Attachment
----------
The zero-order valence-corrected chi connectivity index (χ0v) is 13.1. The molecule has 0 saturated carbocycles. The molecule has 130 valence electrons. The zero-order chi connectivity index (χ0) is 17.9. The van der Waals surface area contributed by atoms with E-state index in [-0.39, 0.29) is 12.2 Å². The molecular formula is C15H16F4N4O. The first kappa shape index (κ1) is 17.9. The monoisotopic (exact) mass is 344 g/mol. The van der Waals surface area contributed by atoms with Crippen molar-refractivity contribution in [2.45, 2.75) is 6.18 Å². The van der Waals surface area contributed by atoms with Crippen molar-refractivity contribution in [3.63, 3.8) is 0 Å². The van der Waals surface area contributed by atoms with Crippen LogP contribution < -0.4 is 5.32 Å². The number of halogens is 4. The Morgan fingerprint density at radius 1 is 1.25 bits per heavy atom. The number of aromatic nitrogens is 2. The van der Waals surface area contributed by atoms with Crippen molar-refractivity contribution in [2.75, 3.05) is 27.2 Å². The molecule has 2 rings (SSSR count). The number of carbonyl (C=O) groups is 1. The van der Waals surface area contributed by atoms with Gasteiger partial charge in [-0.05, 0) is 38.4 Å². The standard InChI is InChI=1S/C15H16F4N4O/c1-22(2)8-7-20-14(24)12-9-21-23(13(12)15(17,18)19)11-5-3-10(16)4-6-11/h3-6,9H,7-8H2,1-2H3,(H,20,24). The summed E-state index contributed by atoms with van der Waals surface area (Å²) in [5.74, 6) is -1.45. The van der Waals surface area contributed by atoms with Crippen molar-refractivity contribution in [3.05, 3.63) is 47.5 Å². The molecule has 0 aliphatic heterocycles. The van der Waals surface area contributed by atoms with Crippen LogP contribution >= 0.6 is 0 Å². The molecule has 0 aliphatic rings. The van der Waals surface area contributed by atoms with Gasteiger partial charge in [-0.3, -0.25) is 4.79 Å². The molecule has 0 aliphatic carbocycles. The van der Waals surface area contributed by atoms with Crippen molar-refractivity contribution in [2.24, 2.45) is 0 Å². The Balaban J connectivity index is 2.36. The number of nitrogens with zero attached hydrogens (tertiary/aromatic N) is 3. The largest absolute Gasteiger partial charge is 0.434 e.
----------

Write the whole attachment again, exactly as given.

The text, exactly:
The zero-order valence-corrected chi connectivity index (χ0v) is 13.1. The molecule has 0 saturated carbocycles. The molecule has 130 valence electrons. The zero-order chi connectivity index (χ0) is 17.9. The van der Waals surface area contributed by atoms with E-state index in [-0.39, 0.29) is 12.2 Å². The molecular formula is C15H16F4N4O. The first kappa shape index (κ1) is 17.9. The monoisotopic (exact) mass is 344 g/mol. The van der Waals surface area contributed by atoms with Crippen molar-refractivity contribution in [2.45, 2.75) is 6.18 Å². The van der Waals surface area contributed by atoms with Crippen molar-refractivity contribution in [3.63, 3.8) is 0 Å². The van der Waals surface area contributed by atoms with Crippen LogP contribution < -0.4 is 5.32 Å². The number of halogens is 4. The Morgan fingerprint density at radius 1 is 1.25 bits per heavy atom. The number of aromatic nitrogens is 2. The van der Waals surface area contributed by atoms with Crippen molar-refractivity contribution in [2.75, 3.05) is 27.2 Å². The molecule has 2 rings (SSSR count). The number of carbonyl (C=O) groups is 1. The van der Waals surface area contributed by atoms with Gasteiger partial charge in [-0.05, 0) is 38.4 Å². The standard InChI is InChI=1S/C15H16F4N4O/c1-22(2)8-7-20-14(24)12-9-21-23(13(12)15(17,18)19)11-5-3-10(16)4-6-11/h3-6,9H,7-8H2,1-2H3,(H,20,24). The summed E-state index contributed by atoms with van der Waals surface area (Å²) in [5.74, 6) is -1.45. The van der Waals surface area contributed by atoms with Crippen molar-refractivity contribution in [3.05, 3.63) is 47.5 Å². The molecule has 0 aliphatic heterocycles. The van der Waals surface area contributed by atoms with Crippen LogP contribution >= 0.6 is 0 Å². The molecule has 0 aliphatic rings. The van der Waals surface area contributed by atoms with Gasteiger partial charge in [-0.3, -0.25) is 4.79 Å². The molecule has 0 aliphatic carbocycles. The van der Waals surface area contributed by atoms with Crippen molar-refractivity contribution in [2.24, 2.45) is 0 Å². The Balaban J connectivity index is 2.36. The number of nitrogens with zero attached hydrogens (tertiary/aromatic N) is 3. The largest absolute Gasteiger partial charge is 0.434 e.